(Australia 23 Dec 1891 – 13 Sep 1951)
The Chinese statuette
- Other titles:
- Still life, statuette, Chinese Statuette
- 20th & 21st c Australian art
- Further information
The Adelaide-born Black arrived in Sydney in 1915 and studied under Julian Ashton and Elioth Gruner. During the 1920s she was increasingly focused on 'modernising' her practice and in 1927 travelled to Europe in order to acquire (in her own words) "a definite understanding of the aims and methods of the modern movement and in particular - the cubists". She initially studied linocut printing at the Claude Flight Grosvenor School in London before moving to Paris where she enrolled in the Academy of the Salon cubist André Lhote. Black also worked briefly with Albert Gleizes in 1929 prior to her return to Australia.
Black held her first solo show in Sydney at the Macquarie Galleries in 1930, exhibiting works that declared the cubist-inspired aesthetics that she had developed during her studentship overseas.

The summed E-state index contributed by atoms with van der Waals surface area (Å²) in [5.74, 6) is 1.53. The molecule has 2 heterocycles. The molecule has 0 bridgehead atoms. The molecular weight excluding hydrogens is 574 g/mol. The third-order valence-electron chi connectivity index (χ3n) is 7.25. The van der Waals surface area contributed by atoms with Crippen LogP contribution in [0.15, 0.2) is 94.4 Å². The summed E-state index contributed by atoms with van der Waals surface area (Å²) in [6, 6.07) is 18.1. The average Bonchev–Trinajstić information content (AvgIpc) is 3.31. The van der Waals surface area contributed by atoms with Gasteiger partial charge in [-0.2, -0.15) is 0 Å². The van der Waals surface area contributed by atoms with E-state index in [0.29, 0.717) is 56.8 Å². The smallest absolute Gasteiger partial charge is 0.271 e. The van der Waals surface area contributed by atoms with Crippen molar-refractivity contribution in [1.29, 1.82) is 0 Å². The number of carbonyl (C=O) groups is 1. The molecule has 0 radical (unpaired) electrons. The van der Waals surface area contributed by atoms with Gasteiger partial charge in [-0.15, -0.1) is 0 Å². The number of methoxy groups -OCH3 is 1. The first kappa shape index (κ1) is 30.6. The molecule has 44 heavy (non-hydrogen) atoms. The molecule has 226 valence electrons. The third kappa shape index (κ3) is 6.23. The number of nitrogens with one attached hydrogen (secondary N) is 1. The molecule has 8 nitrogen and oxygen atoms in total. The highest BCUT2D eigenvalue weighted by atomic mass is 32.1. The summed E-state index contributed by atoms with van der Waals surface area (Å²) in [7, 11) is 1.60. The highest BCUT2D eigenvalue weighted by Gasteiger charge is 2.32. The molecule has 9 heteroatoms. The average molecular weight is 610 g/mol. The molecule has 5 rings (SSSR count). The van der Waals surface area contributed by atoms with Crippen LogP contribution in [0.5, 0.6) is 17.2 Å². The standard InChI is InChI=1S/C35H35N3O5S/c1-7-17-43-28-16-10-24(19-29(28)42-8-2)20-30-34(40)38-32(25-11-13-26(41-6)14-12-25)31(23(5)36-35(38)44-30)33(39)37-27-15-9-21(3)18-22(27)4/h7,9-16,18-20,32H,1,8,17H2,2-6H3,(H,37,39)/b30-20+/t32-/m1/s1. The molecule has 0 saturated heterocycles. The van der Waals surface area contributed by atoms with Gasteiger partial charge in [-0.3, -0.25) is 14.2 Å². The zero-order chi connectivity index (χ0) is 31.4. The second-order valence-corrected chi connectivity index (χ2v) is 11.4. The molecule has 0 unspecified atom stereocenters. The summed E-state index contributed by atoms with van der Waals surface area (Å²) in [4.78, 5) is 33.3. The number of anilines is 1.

This exhibition included 'The Chinese statuette', a work that stands out as one of the artist's most exceptional and formally resolved still life paintings. The work reveals her understanding of Lhote's compositional principles of a geometric order where the fractured planes of cubist construction were ultimately integrated into a rhythmically driven whole. Yet the work also indicates Black's own developing aesthetic of a modelled realism that recedes into fragmented abstraction. Using the compositional structure of the prism, Black beautifully synthesises a sense of the solidity of the still life objects within the composition's geometric construction, achieving a unified model of both weight and abstraction.
- oil on canvas on paperboard
- 55.2 x 38.3 cm board; 72.3 x 55.0 x 3.4 cm frame
- Signature & date
Signed l.l. corner, black oil "Dorrit Black". Not dated.
- Acquired with the support of the Art Gallery Society of NSW through the Dagmar Halas Bequest 2014
- Accession number